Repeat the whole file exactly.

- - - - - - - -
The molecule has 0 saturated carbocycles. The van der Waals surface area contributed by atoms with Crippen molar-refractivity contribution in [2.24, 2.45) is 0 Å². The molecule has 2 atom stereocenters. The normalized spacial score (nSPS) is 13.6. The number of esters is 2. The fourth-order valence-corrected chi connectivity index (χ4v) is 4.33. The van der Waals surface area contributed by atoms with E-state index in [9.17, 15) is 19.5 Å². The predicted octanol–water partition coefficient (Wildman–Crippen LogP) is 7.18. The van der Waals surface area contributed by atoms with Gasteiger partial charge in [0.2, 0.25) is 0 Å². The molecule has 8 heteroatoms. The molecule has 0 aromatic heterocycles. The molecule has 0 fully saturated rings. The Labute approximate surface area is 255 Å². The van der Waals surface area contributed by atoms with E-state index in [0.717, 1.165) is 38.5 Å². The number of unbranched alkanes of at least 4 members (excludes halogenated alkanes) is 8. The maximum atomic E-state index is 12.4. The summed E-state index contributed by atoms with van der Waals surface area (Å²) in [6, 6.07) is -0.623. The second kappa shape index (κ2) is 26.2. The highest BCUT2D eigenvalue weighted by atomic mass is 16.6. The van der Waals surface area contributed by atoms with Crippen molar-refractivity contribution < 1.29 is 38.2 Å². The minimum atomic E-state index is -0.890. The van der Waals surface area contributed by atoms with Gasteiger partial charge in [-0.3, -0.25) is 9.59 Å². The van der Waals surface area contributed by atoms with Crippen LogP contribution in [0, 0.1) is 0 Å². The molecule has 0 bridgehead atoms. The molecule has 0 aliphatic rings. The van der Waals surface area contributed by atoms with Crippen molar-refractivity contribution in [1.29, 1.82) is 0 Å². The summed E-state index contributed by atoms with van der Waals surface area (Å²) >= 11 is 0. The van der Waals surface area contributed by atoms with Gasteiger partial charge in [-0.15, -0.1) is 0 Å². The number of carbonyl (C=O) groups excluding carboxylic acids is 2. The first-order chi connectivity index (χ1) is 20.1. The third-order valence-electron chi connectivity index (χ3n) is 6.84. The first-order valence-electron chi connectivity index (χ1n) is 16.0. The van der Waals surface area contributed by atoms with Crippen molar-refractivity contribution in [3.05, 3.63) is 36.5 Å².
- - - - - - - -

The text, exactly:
The molecule has 0 saturated carbocycles. The van der Waals surface area contributed by atoms with Crippen molar-refractivity contribution in [2.24, 2.45) is 0 Å². The molecule has 2 atom stereocenters. The normalized spacial score (nSPS) is 13.6. The number of esters is 2. The fourth-order valence-corrected chi connectivity index (χ4v) is 4.33. The van der Waals surface area contributed by atoms with E-state index in [9.17, 15) is 19.5 Å². The predicted octanol–water partition coefficient (Wildman–Crippen LogP) is 7.18. The van der Waals surface area contributed by atoms with Gasteiger partial charge in [0.2, 0.25) is 0 Å². The molecule has 8 heteroatoms. The molecule has 0 aromatic heterocycles. The molecule has 0 fully saturated rings. The Labute approximate surface area is 255 Å². The van der Waals surface area contributed by atoms with E-state index in [0.717, 1.165) is 38.5 Å². The number of unbranched alkanes of at least 4 members (excludes halogenated alkanes) is 8. The maximum atomic E-state index is 12.4. The summed E-state index contributed by atoms with van der Waals surface area (Å²) in [6, 6.07) is -0.623. The second kappa shape index (κ2) is 26.2. The highest BCUT2D eigenvalue weighted by atomic mass is 16.6. The van der Waals surface area contributed by atoms with Crippen molar-refractivity contribution < 1.29 is 38.2 Å². The minimum atomic E-state index is -0.890. The van der Waals surface area contributed by atoms with Gasteiger partial charge in [-0.3, -0.25) is 9.59 Å². The van der Waals surface area contributed by atoms with Crippen LogP contribution in [0, 0.1) is 0 Å². The molecule has 0 bridgehead atoms. The molecule has 0 aliphatic rings. The van der Waals surface area contributed by atoms with Crippen molar-refractivity contribution in [1.29, 1.82) is 0 Å². The summed E-state index contributed by atoms with van der Waals surface area (Å²) >= 11 is 0. The van der Waals surface area contributed by atoms with Gasteiger partial charge in [-0.15, -0.1) is 0 Å². The number of carbonyl (C=O) groups excluding carboxylic acids is 2. The first-order chi connectivity index (χ1) is 20.1. The third-order valence-electron chi connectivity index (χ3n) is 6.84. The first-order valence-electron chi connectivity index (χ1n) is 16.0. The van der Waals surface area contributed by atoms with Crippen molar-refractivity contribution in [3.05, 3.63) is 36.5 Å².